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August 8, 1863: Hermit Valley

August 8, 2013

Hermit Valley 02

Hermit Valley; by Tom Hilton, on Flickr

[Today] we were off early and started on our return. In about six miles we struck the old emigrant wagon road, where I left the party and went up on the summit to measure the height of that pass, the rest going on. I got back to Hermit Valley that night, and stopped at a house there. The house is a mere cabin, although now a “hotel.” Twelve men slept in the little garret, where there were ten bunks, called “beds.” Two men have wintered here, and in the winter have killed several rare animals—two gluttons, stone martens, silver-gray foxes (so rare that their skins are worth fifty dollars each), large gray wolf, etc.

Hermit Valley 03

Hermit Valley; by Tom Hilton, on Flickr

In winter the climate is truly arctic. A smooth pole in front of the house is marked with black rings and numbers to indicate the depth of snow. The deepest last winter was eighteen feet, but it falls much deeper at a greater elevation in the vicinity. And herein consists the marvel of this alpine region—the immense depth of snow in the winter (on the Placerville Pass the winter of 1861-62 the aggregate depth of snow was fifty feet at an altitude of seven thousand feet) and the little rain in summer, so the snow melts under the clear sky even where fifty or sixty feet fall nearly every winter. Stranger still, trees flourish, of several species, all of large size—there are at least five species of cone-bearing trees that grow where the snow lies abundantly for seven or eight months each year and it freezes nearly every night of the summer; and four of these species grow to trees four feet or more in diameter even under these conditions.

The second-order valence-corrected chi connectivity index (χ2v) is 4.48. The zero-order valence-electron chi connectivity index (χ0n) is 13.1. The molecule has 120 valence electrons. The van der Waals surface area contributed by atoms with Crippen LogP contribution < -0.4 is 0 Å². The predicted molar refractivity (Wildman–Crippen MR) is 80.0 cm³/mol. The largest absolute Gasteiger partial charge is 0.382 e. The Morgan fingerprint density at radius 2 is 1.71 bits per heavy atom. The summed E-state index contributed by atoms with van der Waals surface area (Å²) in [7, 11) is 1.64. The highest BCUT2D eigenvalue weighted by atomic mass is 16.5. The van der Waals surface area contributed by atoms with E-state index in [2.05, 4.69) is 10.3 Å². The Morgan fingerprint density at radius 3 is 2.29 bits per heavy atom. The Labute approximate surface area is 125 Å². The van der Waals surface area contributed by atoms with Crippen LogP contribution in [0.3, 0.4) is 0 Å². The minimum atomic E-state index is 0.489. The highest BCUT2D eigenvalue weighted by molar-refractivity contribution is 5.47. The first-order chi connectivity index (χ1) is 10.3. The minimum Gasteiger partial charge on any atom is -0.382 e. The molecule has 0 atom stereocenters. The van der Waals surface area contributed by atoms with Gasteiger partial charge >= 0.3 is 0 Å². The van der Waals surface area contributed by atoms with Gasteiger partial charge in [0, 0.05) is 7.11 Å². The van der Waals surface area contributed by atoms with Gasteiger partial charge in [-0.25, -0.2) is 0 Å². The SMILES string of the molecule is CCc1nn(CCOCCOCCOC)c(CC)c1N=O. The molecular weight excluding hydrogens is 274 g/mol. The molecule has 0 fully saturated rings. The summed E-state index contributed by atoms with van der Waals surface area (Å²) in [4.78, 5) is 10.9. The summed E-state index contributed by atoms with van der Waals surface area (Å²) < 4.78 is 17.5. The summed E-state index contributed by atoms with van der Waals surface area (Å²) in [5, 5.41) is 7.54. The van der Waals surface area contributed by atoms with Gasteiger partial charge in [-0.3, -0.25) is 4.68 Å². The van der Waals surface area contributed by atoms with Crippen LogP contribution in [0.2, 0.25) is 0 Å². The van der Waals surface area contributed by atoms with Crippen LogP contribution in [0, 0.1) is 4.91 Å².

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Clintonia uniflora; by Tom Hilton, on Flickr

In winter the only way of getting about is on snowshoes, not the great broad Canadian ones that we see sometimes at home, but the Norwegian ones—a strip of light elastic wood, three or four inches wide and seven to ten feet long, slightly turned up at the front end, with an arrangement near the center to fasten it to the foot. With these they go everywhere, no matter how deep the snow is, and down hill they go with frightful velocity. At a race on snowshoes at an upper town last winter the papers announced that the time made by the winner was half a mile in thirty-seven seconds! And many men tell of going a mile in less than two minutes.

Specimens collected: Spiraea densiflora; Sorbus californica; Clintonia uniflora; Listera convallarioides.

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